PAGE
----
The aim of these documents is to assist users of benchmarks to comply with their obligations under the EU Benchmarks Regulation and to provide for the consequences of a permanent cessation of (or of regulatory non-compliance with respect to) a benchmark, such as an IBOR, in the context of transactions that incorporate one or more of the 2006 ISDA Definitions, the 2002 ISDA Equity Derivatives Definitions, the 1998 FX and Currency Option Definitions and the 2005 ISDA Commodity Definitions. The Benchmarks Supplement was published in final form on 19 September 2018. While it is ostensibly motivated by a desire to help benchmark users to achieve compliance with the Benchmarks Regulation, it is also designed to be used more generally to ensure contractual robustness in relation to any ISDA-documented derivative contract that references a benchmark. Legacy and/or new trades that incorporate the Benchmarks Supplement (either by way of (i) the ISDA 2018 Benchmarks Supplement Protocol published on 10 December 2018 (itself available on the protocols section of the ISDA website and on ISDA Amend) or (ii) bilateral negotiation) will automatically benefit from its fall-back provisions. 

The Benchmarks Supplement provides for a waterfall of fall-backs that could apply on a permanent cessation of (or regulatory non-compliance with respect to) an IBOR, which may include:

  • The parties pre-agreeing that a certain replacement benchmark will apply
  • The parties agreeing that a post-event nominated replacement will apply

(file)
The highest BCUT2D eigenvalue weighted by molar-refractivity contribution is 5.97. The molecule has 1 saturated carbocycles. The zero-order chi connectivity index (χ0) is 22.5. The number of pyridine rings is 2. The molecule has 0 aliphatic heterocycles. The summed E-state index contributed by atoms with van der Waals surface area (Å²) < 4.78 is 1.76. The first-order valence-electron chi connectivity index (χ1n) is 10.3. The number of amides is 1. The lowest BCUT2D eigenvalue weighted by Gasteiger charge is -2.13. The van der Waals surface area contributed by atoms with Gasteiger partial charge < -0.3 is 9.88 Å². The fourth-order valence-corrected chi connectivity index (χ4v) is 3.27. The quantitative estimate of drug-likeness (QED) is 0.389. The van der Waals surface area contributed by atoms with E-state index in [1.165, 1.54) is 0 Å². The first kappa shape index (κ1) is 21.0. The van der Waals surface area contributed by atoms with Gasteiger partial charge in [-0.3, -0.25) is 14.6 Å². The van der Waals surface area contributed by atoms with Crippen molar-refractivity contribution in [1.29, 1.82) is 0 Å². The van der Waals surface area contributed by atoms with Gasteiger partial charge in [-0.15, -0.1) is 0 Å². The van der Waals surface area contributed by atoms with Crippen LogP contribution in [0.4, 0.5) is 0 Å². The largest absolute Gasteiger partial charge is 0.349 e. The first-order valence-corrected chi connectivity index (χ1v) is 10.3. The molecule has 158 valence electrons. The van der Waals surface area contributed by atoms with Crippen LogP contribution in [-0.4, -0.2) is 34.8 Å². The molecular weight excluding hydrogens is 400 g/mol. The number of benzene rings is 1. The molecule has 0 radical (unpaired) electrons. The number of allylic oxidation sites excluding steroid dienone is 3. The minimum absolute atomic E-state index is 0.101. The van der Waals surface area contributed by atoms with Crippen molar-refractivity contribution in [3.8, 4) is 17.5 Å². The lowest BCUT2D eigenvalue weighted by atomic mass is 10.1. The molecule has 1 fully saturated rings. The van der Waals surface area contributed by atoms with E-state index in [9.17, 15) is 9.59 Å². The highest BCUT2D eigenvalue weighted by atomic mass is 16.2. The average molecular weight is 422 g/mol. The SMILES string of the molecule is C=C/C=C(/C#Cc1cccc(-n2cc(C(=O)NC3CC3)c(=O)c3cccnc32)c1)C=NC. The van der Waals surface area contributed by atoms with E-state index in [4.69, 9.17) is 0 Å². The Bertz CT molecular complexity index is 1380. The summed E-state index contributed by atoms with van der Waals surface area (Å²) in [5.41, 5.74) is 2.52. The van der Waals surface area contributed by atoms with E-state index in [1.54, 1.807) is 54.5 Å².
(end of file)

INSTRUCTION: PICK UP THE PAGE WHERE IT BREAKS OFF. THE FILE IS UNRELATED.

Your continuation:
• Negotiation between the parties of an alternative benchmark, or
  • The selection by the Calculation Agent (subject to various controls, checks and balances) of an alternative benchmark.

The fall-backs operate in parallel, rather than sequentially, and, in the event that none of them provides a solution, the ultimate remedy is no fault (i.e. mid-market) termination. If there is more than one fall-back, a heirachy operates to determine the outcome.

Since IBORs and RFRs are fundamentally different economic metrics, the straight substitution of an IBOR with an RFR by itself will drastically change the risk profile and economic reality of the relevant transaction. To cater for this, the Benchmarks Supplement provides that either an adjustment payment (i.e. a one-off payment between the parties) is to be paid or an adjustment spread (i.e. a spread added to the floating rate leg) is to be added to the transaction. Note that, in the absence of an adjustment spread/payment, the mark to market for the fixed rate payer (typically an end-user/borrower) under an IRS is likely to decrease (because RFRs are historically lower than the IBORs they are intended to replace, so the fixed rate payer will receive less under the contract going forward). This could have significant P&L, accounting and cash-flow consequences for such entities. Note that an adjustment spread may be preferable to a one-off payment for liquidity reasons.